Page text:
Korea Times

South Korea to use drones to monitor prison inmates

A six-month test at three penitentiaries will start next month

PUBLISHED : Tuesday, 06 June, 2017, 1:34pm
UPDATED : Tuesday, 06 June, 2017, 1:37pm

By Kang Seung-woo 

The government plans to use drones to keep a close watch on prisoners, according to the Ministry of Justice.

In July, the government will begin a six-month test operation of unmanned aerial vehicles at three penitentiaries: at Anyang in Gyeonggi Province, Wonju in Gangwon Province and Cheongsong in North Gyeongsang Province.

The drones for the mission will feature a camera capable of sending real-time videos and movement-tracking autonomous flight capability. It will also be capable of flying at night.

The ministry will use drones to patrol inside and outside prisons, monitor inmates’ movements and trace fugitives.

In addition to the guard mission, they will scramble when an emergency happens at nighttime or a fire occurs and responders are unable to gain access in a timely manner.

“Use of drones will help raise the efficiency of watching prisoners and save costs in personnel,” a justice ministry official said.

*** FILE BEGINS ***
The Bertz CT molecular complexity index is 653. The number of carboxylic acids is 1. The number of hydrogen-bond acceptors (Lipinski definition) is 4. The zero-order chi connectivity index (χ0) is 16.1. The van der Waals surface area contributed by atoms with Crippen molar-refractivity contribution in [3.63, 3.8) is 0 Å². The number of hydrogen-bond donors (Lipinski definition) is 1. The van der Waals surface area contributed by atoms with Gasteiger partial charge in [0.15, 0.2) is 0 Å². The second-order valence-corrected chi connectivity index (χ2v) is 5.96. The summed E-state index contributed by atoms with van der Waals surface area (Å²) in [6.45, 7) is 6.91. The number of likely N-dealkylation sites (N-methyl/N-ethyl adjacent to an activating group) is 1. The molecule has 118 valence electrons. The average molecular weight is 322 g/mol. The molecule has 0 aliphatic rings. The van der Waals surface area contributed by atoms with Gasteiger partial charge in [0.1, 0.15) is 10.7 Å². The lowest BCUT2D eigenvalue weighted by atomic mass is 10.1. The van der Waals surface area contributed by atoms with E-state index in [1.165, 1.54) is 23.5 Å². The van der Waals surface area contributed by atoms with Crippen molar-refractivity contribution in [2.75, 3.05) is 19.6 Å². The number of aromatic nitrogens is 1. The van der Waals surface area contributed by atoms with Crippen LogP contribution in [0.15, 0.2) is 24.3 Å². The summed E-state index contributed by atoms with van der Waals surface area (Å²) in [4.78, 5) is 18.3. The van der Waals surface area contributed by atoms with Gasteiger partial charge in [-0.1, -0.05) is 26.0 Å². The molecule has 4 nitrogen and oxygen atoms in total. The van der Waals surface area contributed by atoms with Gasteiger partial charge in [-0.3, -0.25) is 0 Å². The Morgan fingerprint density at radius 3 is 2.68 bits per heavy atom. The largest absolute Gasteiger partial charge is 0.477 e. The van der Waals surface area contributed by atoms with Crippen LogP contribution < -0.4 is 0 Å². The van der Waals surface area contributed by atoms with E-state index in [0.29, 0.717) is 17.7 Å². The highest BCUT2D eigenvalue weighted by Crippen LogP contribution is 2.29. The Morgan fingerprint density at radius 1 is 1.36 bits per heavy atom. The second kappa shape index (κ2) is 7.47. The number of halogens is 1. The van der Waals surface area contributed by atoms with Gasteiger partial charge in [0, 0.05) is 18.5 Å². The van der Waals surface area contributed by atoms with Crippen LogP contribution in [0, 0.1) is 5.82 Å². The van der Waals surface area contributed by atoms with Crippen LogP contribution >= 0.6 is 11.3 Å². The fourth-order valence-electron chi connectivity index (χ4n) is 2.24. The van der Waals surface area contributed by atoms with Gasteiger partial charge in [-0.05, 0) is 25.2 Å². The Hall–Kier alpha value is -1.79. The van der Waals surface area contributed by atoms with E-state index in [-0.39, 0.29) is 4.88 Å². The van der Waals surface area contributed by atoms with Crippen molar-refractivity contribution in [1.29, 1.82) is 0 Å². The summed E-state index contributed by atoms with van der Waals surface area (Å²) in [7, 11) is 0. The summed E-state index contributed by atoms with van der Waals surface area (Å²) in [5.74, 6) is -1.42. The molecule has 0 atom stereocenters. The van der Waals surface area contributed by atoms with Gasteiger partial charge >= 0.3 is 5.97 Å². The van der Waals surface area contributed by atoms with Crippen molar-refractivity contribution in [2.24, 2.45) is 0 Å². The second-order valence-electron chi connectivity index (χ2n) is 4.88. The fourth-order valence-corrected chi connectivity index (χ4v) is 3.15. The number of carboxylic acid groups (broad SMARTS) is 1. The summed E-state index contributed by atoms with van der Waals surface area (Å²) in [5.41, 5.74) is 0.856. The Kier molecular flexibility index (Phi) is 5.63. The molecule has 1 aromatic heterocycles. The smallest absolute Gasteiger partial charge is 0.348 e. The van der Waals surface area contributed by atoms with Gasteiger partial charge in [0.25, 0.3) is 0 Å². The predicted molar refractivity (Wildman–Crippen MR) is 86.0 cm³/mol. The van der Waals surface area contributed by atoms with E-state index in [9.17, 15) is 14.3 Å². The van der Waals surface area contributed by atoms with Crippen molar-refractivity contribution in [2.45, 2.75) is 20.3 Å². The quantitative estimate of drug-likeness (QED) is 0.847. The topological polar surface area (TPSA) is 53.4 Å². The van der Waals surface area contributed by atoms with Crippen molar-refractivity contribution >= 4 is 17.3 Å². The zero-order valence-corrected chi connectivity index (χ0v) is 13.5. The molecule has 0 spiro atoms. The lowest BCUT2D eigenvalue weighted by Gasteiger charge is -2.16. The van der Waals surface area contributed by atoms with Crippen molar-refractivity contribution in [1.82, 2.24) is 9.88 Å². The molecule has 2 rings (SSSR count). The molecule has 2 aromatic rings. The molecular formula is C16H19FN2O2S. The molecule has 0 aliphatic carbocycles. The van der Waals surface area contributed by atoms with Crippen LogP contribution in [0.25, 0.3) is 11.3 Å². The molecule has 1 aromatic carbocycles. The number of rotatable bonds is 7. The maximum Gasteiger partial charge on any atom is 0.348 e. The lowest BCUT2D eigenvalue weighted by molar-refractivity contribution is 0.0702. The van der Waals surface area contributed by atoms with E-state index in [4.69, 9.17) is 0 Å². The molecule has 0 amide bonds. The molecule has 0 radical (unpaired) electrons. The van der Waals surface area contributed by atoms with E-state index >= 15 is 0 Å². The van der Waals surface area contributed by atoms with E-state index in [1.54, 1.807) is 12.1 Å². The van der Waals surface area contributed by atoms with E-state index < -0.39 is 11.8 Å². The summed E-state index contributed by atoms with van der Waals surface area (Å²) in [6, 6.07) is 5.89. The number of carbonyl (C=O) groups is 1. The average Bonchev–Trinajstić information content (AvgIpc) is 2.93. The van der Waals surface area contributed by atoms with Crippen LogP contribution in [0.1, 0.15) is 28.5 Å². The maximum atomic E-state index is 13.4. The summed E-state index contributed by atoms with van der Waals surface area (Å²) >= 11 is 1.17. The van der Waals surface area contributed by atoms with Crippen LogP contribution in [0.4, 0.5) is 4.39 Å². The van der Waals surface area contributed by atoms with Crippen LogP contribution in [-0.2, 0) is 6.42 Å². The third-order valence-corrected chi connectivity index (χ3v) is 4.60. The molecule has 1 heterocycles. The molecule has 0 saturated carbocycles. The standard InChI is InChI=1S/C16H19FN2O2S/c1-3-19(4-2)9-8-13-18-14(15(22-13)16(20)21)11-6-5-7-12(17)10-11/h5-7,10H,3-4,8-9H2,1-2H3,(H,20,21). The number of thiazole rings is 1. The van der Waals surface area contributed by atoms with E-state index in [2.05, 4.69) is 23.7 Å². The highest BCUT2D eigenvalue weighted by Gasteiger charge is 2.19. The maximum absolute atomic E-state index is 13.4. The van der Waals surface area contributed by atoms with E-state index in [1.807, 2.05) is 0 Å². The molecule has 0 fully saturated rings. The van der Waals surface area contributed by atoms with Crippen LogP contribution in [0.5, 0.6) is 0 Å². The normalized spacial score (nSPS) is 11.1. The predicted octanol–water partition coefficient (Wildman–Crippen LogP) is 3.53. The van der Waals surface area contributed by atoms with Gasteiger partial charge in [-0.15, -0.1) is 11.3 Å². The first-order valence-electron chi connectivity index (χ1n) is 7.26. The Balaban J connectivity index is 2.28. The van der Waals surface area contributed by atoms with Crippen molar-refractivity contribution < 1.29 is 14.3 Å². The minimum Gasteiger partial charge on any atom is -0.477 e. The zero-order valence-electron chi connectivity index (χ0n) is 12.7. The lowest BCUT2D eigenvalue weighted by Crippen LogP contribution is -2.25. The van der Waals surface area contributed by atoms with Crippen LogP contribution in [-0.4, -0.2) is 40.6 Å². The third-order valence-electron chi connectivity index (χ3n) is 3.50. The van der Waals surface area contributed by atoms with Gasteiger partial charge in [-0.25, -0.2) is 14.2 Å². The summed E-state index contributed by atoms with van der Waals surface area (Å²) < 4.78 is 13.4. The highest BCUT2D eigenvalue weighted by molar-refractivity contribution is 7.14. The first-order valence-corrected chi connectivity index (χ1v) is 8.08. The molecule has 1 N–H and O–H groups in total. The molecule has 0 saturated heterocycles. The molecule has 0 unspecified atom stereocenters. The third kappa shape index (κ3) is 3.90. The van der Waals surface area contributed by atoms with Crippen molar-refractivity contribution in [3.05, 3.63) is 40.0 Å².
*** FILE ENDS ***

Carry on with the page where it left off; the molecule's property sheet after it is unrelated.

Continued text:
Along with surveillance, the ministry looks to take advantage of the test operation in preparation for drone-based crimes.

In other countries, criminals have started using drones to smuggle drugs, weapons and other contraband to inmates.

Security cameras caught a drone delivering drugs and mobile phones to prisoners at a London prison in April 2016. A month earlier, U.S. authorities found an inmate who conspired with two outsiders to use a drone to deliver drugs and pornography into a prison.

“Although Korea has yet to face similar reports, as drones become more accessible to the public, we need to take measures in advance,” the ministry official said.

This March, the ministry came up with a new revised law pertaining to inmates that includes drones on the list of prohibited items for prisoners.

In 2011, the government considered using robotic prison guards, but it scrapped the plan due to concerns of human rights abuses and some technical limitations.

Separately, the land ministry recently started using drones for safety inspections of high pylons, cliffs and other hard-to-reach facilities and locations.

The ministry purchased four unmanned aerial vehicles for 60 million won (US$53,600) and Korail will use them.

The drones will inspect more than 40 locations, including bridges, tunnels and power transmission towers as well as cliffs for potential mudslides.

Read the original article at Korea times